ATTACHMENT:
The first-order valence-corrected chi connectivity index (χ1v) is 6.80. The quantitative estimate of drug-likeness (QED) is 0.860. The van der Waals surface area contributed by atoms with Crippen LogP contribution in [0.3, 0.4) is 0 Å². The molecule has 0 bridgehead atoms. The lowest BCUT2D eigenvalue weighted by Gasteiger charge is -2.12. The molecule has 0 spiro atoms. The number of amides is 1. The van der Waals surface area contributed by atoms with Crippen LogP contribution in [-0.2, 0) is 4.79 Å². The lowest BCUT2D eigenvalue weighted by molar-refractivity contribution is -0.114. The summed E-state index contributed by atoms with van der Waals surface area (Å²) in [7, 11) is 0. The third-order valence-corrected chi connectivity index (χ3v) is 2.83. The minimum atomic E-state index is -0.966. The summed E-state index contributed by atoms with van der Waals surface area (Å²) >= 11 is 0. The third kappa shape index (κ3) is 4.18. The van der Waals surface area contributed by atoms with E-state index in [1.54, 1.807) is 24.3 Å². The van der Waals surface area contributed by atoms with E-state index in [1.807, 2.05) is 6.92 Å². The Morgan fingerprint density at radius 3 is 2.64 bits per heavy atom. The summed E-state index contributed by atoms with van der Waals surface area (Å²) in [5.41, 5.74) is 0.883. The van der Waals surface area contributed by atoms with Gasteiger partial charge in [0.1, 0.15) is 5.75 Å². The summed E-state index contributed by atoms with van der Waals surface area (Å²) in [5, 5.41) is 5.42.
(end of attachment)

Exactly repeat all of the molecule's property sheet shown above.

The first-order valence-corrected chi connectivity index (χ1v) is 6.80. The quantitative estimate of drug-likeness (QED) is 0.860. The van der Waals surface area contributed by atoms with Crippen LogP contribution in [0.3, 0.4) is 0 Å². The molecule has 0 bridgehead atoms. The lowest BCUT2D eigenvalue weighted by Gasteiger charge is -2.12. The molecule has 0 spiro atoms. The number of amides is 1. The van der Waals surface area contributed by atoms with Crippen LogP contribution in [-0.2, 0) is 4.79 Å². The lowest BCUT2D eigenvalue weighted by molar-refractivity contribution is -0.114. The summed E-state index contributed by atoms with van der Waals surface area (Å²) in [7, 11) is 0. The third-order valence-corrected chi connectivity index (χ3v) is 2.83. The minimum atomic E-state index is -0.966. The summed E-state index contributed by atoms with van der Waals surface area (Å²) >= 11 is 0. The third kappa shape index (κ3) is 4.18. The van der Waals surface area contributed by atoms with E-state index in [1.54, 1.807) is 24.3 Å². The van der Waals surface area contributed by atoms with E-state index in [1.807, 2.05) is 6.92 Å². The Morgan fingerprint density at radius 3 is 2.64 bits per heavy atom. The summed E-state index contributed by atoms with van der Waals surface area (Å²) in [5.41, 5.74) is 0.883. The van der Waals surface area contributed by atoms with Gasteiger partial charge in [0.1, 0.15) is 5.75 Å². The summed E-state index contributed by atoms with van der Waals surface area (Å²) in [5, 5.41) is 5.42.